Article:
Finding That Work-Life Balance
Dr. Muriel Mellow studies how rural professionals find their work-life balance.
Defining boundaries can be challenging. Where does one’s job end and one’s personal life begin? How do people sort out the hazy areas around those boundaries?
These are just a few of the questions University of Lethbridge sociologist Dr. Muriel Mellow considers on a regular basis. “I’m interested in the intersection of paid work and other aspects of people’s lives,” she says. “How do people, professionals in particular, define when they are ‘at work’ and when they aren’t? That grey area can have a huge impact on how professionals do their job and maintain a quality of life outside of work.”
In some settings, the answers to these questions are less complicated than others. “In large urban centres, professionals can more easily separate work and home life,” says Muriel. “However, that separation is much more difficult in smaller communities. The ambiguity and overlap between professional time and private time can lead to stress, burnout, and, ultimately, the loss of professionals in smaller communities.”
Muriel goes on to note that not all issues related to the multiple and overlapping relationships among people in smaller communities are negative: “In initial interviews, I discovered some professionals felt that because clients knew aspects about their personal circumstances they were seen as more human and approachable. From the professional’s perspective, knowing background information about a client enabled them to see the client’s condition in a broader context.”
Muriel muses about how many professional organizations have a code of conduct that insists on objectivity, fairness, and confidentiality in dealing with clients. “There is an assumption about the way professional work is organized,” she explains. “In urban settings, once professionals leave the office they don’t often see clients or have to deal with them in other settings.”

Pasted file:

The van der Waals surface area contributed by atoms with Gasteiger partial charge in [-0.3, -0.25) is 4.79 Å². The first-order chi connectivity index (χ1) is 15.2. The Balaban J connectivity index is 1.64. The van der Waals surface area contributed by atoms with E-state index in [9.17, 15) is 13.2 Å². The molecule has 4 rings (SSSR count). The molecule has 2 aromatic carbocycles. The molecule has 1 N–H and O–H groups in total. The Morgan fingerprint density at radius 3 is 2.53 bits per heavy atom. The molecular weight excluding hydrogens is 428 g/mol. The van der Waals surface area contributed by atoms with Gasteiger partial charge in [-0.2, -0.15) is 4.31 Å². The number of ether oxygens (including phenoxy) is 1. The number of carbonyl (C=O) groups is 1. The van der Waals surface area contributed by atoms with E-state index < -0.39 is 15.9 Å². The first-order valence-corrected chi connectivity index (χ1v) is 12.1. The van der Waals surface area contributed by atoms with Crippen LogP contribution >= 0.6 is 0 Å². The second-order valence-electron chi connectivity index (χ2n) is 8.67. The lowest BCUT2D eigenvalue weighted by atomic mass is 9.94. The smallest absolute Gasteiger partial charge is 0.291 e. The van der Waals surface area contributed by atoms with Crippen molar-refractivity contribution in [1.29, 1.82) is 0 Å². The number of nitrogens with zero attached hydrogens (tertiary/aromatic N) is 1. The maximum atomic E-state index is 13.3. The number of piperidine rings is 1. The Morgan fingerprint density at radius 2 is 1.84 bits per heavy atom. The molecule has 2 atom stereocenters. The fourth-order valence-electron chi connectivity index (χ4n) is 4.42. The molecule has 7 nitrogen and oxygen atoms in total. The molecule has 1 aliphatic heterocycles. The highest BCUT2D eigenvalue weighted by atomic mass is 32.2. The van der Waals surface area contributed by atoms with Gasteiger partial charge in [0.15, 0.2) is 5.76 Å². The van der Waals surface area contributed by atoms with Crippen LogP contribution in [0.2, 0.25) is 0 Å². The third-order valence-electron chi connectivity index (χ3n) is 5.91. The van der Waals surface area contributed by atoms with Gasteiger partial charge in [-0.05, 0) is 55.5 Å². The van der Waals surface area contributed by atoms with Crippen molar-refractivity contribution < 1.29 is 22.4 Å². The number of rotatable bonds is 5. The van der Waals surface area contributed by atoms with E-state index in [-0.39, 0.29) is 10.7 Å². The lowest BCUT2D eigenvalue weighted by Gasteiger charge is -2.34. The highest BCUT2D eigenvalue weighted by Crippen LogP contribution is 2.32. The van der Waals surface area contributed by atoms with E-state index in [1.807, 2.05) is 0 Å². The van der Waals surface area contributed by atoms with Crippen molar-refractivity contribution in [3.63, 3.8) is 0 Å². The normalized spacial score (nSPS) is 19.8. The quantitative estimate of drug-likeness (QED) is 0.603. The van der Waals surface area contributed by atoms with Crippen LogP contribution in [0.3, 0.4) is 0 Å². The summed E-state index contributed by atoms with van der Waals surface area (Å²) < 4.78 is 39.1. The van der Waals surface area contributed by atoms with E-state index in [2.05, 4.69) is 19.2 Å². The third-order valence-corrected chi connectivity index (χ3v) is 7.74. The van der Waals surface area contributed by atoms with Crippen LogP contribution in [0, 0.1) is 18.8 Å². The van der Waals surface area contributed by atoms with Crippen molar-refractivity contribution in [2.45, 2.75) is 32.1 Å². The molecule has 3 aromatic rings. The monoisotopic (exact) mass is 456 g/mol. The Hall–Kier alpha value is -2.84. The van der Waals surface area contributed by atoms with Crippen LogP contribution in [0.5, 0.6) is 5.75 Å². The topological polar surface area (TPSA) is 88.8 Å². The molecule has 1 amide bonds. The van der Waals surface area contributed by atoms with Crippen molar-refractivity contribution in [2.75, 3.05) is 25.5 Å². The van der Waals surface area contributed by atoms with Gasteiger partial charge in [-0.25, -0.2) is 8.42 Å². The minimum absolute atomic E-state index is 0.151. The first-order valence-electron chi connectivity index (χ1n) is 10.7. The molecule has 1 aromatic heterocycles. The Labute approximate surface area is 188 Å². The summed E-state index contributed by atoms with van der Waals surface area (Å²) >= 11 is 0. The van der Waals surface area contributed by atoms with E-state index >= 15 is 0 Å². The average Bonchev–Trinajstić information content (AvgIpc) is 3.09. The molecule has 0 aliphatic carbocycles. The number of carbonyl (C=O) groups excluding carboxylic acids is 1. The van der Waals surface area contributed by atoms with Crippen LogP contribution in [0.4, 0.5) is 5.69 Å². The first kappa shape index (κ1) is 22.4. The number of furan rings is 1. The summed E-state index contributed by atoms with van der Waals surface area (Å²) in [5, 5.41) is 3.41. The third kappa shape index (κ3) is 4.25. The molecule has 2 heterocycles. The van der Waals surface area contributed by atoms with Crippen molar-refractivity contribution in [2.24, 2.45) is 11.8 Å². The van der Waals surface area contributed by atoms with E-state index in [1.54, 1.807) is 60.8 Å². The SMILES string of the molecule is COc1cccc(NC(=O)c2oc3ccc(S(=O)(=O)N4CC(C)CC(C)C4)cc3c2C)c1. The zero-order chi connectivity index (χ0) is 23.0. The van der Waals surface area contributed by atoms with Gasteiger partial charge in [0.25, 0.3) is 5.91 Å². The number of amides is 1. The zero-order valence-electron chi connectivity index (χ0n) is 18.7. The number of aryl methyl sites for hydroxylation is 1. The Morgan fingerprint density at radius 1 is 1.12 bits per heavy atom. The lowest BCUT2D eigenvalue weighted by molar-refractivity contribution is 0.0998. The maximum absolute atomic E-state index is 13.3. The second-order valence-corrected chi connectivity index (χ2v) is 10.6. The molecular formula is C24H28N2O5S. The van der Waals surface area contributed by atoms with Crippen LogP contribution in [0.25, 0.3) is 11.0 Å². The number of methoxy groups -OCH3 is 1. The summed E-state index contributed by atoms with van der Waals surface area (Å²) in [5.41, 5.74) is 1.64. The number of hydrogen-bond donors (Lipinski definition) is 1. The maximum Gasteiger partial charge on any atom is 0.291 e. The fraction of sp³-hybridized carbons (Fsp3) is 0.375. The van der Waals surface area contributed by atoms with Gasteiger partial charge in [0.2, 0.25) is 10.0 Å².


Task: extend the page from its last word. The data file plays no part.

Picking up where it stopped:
However, life in a small town just does not work that way. The complex web of interrelated relationships commonly found in smaller centres simply does not allow for a clear separation of occupation from personal life. In an effort to determine how people make things work and balance the various roles in their lives, Muriel recently conducted a study of clergy working in communities with populations of 3,000 or less. She is now expanding that research to include physicians, nurses, teachers, lawyers, bank managers and accountants who live and work in Southern Alberta communities with populations of 10,000 or less.
“My objective is to develop an understanding about how professionals in small communities set boundaries and effectively deal with overlapping relationships,” she explains. “I want to know how professionals who live in smaller communities survive and thrive.”
She is exploring how professionals establish expectations that can be clearly understood by themselves, their families and other community members. It is easy to see several practical applications for the results of Muriel’s research. Techniques that professionals use to deal with work-life balance can be shared to help others.
“We all learn from the experiences of others,” she says. “We may be able to provide people with tools or methods to more effectively balance their lives and live comfortably in smaller communities. This would be helpful for professionals who are not originally from small communities, but who move there to work.”
Muriel explains that students could also benefit from the information gathered: “It will help us better prepare students for the challenges they’ll face in the future.” In addition, the research may be helpful to smaller communities trying to recruit and retain professionals, providing communities with a better understanding of the issues related to work/life balance.
However, before any information can be shared, Muriel must gather, collate, analyze and interpret data to develop an understanding about what is currently happening. “This research project will take several months to complete and involves interviewing as many professionals as I can find,” she says. “To develop a complex comprehensive picture of current practices, it is necessary to have in-depth interviews with a large number of people.”
Muriel plans to talk to about 60 professionals living in Southern Alberta communities with populations less than 10,000. Each interview takes between one and one and a half hours. She must also adjust and adapt the interview questions based on answers from previous interviews. “Sometimes things come out that you would never expect,” she says, adding that although she has just started the interview process she is pleased with how generous people have been. “Professionals have been amazingly kind in taking the time to talk with me,” she says. “However, I’m still looking for more.”
If you are a professional (physician, nurse, teacher, lawyer, accountant or bank manager) living and working in a Southern Alberta community with a population of less than 10,000, and are interested in assisting Muriel with her research, please call her at 403-329-2566 or visit her website for details.